The U.S. Department of Agriculture (USDA) recently announced that other nations will no longer be able to flood the U.S. market with tens of thousands of dogs they raise in puppy mills. impression. They announced that other nations will no longer be able to flood the U.S. market with thousands of dogs they raise in puppy mills.


The U.S. Department of Agriculture (USDA) recently announced that other nations will no longer be able to flood the U.S. market with tens of thousands of dogs they raise in puppy mills. After delaying final action for years, the USDA has amended Animal Welfare Act regulations and put forth a final federal rule prohibiting the import of such puppies into the United States for resale.


In this era of globalization — with a robust trade in wildlife and their parts, pork and other animal products from factory farms , and the sale of fur pelts all over the world — this is a major moment in our global effort to make trade more humane and to prevent a handful of nations from watering down animal welfare standards in the name of free trade. In this case, it's our goal to choke off the trade in dogs from puppy mills, no matter where they originate.


Each year, thousands of puppies — all just a few weeks old and barely weaned — endure appalling abuse as they are transported to the United States. They are packed into crowded, filthy plastic tubs with little or no food or water, and often exposed to extreme temperatures during transcontinental plane journeys that would be taxing for even an adult, healthy dog. A large number of the puppies get sick, and then perish. The puppies are too young to have received a full series of vaccinations, so they could carry diseases that infect other dogs or even humans, making their import a significant public health concern as well as an animal welfare issue.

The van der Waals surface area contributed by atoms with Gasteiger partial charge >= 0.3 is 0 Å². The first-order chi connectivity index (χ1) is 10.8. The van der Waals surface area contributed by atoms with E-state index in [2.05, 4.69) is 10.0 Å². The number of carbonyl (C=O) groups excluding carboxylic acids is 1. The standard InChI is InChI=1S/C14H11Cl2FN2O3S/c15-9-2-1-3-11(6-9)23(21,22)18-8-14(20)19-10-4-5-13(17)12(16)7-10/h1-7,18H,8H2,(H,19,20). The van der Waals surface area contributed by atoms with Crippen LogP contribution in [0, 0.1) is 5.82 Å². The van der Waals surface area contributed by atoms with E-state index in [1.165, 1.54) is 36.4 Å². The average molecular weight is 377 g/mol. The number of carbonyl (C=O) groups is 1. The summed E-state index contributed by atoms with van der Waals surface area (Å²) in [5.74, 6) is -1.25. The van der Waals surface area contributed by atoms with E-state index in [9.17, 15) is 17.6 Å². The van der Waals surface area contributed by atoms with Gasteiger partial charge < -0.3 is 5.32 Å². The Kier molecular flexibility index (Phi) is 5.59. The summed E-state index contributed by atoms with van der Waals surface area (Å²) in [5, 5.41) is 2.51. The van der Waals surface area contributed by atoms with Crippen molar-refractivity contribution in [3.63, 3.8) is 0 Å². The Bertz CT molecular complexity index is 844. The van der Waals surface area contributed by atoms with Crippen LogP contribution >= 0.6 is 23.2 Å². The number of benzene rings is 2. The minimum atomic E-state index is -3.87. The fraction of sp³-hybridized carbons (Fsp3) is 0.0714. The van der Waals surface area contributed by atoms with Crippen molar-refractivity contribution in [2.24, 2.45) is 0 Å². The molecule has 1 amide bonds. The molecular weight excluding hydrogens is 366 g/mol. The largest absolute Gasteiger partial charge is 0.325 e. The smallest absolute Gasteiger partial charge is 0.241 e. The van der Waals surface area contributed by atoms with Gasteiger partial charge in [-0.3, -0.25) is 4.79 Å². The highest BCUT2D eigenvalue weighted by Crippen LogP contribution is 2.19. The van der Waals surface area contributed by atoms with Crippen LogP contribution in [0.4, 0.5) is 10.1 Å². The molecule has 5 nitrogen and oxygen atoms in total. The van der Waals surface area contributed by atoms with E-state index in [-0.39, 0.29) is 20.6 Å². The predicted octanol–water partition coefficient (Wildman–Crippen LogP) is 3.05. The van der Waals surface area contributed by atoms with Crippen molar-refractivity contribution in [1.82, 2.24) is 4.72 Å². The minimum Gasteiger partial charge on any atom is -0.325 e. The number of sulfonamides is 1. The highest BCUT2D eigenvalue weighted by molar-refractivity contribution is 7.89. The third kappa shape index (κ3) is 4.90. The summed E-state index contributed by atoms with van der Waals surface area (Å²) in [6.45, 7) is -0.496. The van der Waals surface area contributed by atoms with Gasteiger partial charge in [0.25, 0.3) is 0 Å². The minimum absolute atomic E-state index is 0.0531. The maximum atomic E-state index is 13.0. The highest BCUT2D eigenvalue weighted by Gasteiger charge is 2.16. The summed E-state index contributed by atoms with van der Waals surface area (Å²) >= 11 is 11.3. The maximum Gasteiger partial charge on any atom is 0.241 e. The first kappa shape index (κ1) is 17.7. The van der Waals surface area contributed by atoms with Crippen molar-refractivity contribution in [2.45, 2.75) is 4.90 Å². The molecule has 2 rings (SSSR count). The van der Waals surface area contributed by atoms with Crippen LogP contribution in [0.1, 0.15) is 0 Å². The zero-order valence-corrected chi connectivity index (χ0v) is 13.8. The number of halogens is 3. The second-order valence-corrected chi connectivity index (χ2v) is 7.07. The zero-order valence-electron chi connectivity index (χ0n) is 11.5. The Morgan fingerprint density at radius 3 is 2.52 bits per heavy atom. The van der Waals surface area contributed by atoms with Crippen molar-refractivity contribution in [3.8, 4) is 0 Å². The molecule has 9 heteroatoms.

This is the second major announcement within the last year from the USDA to protect puppies. Last September, the department adopted a long-awaited rule that requires breeders who sell puppies and kittens sight-unseen, mainly over the Internet, to be federally licensed and inspected. That rule went into effect last November, and it is expected to potentially double the number of puppy mills nationwide that are regulated. Now, with this latest decision from the USDA, we know that sick puppies from foreign puppy mills will not be coming into the United States to take their place.


Dogs and their puppies are not breeding machines, nor cash crops.  Our laws should reflect that sensibility, and with USDA's announcement, we've taken a major step as a nation to protect dogs from cruelty at home and abroad.

 

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